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The shiny, new hatchback you nudge in a street race dents slightly on the driver’s side door. Although you’re playing a PC game, created with beaucoup equations, the bend looks almost real. The 3D renderer sculpts all those numbers into images, with help from the video API (application program interface). However, several completely different rendering techniques can be the source of those images. Currently, the hardware and software industries are debating how to best utilize two graphics-rendering techniques: ray tracing and rasterization.
Rasterizing is widely used to render current 3D games because it strikes a compromise between real-time processing demands and pretty pictures. Its regular, predictable patterns are also suited to specialized massively parallel processors, such as GPUs. Essentially, the raster engine looks at the thousands of 2D triangles that build a 3D scene and determines which are visible in the current perspective. With that information, the engine analyzes the light sources and other environment details to light and color pixels onto each triangle.
Ray tracing takes the opposite approach, borrowing from the way photons move in the real world. In nature, a light source creates countless photons (or rays) that bounce off objects, take on their color and properties, and eventually reach your eye.
Ray tracing reverses the process, firing its gaze away from the camera perspective, assessing which objects are in view. When a ray hits something, the engine knows to draw a pixel.
These two techniques further diverge when adding shadows and other details to a scene. Rasterized graphics can use a few techniques to create light and dark, frequently relying on shadow maps. These guides are created by rasterizing from the perspective of a light source, seeing which objects are visible, and shading the camera perspective based on this blueprint. A ray tracer calculates shadows just by tracing more beams and seeing how they bounce. If a beam’s path leads back to a light source, its pixel is drawn brighter. If the beam ends without hitting a light, the engine knows to draw that pixel in shadow.
Ray tracing’s realism—and system burden—comes from the arbitrary point at which the engine stops calculating these bounces. Every time the beam ricochets off another object, more color, shadow, and reflection details can be added back to the first collision pixel. Fog effects can be especially taxing, requiring the beams to refract through a mist. The best-looking images can take billions of rays; that’s just too much number crunching for today’s CPUs and GPUs to handle in real time.
And even if those chips could keep up, other bottlenecks couldn’t keep pace with a fully ray-traced real-time scene. “It’s just too hard in terms of memory bandwidth; it’s too hard in terms of silicon speed,” says David Kirk, chief scientist at Nvidia. “It’s just too hard. And I don’t think that’s the goal.”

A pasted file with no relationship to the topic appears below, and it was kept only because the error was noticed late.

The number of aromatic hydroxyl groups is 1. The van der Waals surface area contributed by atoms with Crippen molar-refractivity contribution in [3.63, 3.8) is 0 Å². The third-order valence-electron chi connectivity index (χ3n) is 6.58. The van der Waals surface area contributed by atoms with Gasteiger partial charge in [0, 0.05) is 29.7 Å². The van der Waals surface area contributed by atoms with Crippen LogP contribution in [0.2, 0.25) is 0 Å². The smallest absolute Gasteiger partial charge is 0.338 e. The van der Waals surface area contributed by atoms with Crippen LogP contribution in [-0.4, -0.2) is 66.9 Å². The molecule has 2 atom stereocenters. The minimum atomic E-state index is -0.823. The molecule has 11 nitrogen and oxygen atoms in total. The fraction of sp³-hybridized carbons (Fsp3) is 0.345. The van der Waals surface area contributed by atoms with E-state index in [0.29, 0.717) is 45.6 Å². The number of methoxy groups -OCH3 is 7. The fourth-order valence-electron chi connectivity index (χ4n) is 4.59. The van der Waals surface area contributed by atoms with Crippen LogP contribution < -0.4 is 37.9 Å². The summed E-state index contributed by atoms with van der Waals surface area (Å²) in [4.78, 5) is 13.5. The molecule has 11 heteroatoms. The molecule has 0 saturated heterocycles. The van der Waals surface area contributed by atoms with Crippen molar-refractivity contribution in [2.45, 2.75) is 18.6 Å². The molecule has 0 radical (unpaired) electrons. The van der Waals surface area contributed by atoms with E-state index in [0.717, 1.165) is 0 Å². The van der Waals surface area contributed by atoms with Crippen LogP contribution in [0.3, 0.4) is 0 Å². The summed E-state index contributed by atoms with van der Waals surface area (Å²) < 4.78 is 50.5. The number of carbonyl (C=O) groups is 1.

“Graphics in general is the grand art of cheating,” Kirk notes, regardless of technique. “We’re trying to approximate what nature does—tracing gazillions of photons around—by doing less work than that, because even the most sophisticated and powerful ray tracers don’t trace billions of rays per second.”
“This whole CPU versus GPU distinction is a little bit artificial,” says Bill Mark, senior researcher at Intel’s Corporate Technology Group. “Certainly you can build GPUs that have some CPU-like characteristics. Similarly, you can build CPUs that have GPU-like characteristics.” That said, ray tracing slightly favors current CPUs because those chips were designed for similar computations as the physics-based ray engines.
Jerry Bautista, co-director of Intel’s Tera-scale computing research program, says, “There’s no computational difference between tracing the path of a bullet and tracing the path of a light ray.” That similarity could even lead to ray-tracing engines being recycled as a game’s physics engine, saving programming and processing power. Bautista also notes, “General compute engines like a CPU are pretty well suited to physics kinds of problems, whereas a GPU is more of a stream compute engine and probably a little better suited to… processing triangles at a high speed.”
Ultimately, hardware companies want software developers to have access to the fastest parts, regardless of renderer. Intel is developing its massively scalable, multicore Larrabee architecture. Nvidia is offering ways for game developers to run their own rendering code directly on the video hardware, allowing even those GPU devices to accelerate ray tracing.
According to Intel, hardware one to two generations away could render a complete, real-time scene with ray tracing. But nobody sees that as the goal. Nvidia’s David Kirk says, “If you could do all ray tracing, would you? I don’t think you would. There are many effects that you can do that involve diffuse kinds of lighting—that means softer, more inter-reflected kinds of lighting—that are horrendously [taxing]… to do with ray tracing.”
The hardware companies want to give software developers more opportunities to write their own renderers, mixing and matching methods even within a single scene. Like the current process in many animated movies, a rasterizer could sketch in a game scene, while a ray tracer could add sharp reflections and details.
This mix-and-match approach seems to contradict an API standard, but Microsoft has already been heading toward this solution. DirectX even allows game developers to send programmable shaders directly to the graphics card, allowing open-ended acceleration regardless of the 3D engine. Chas Boyd, principal program manager for Windows Display and Graphics Technology notes, “In future releases, we will continue to increase the generality of [Direct3D], and thus offer developers even more flexibility in their choice of rendering methods.”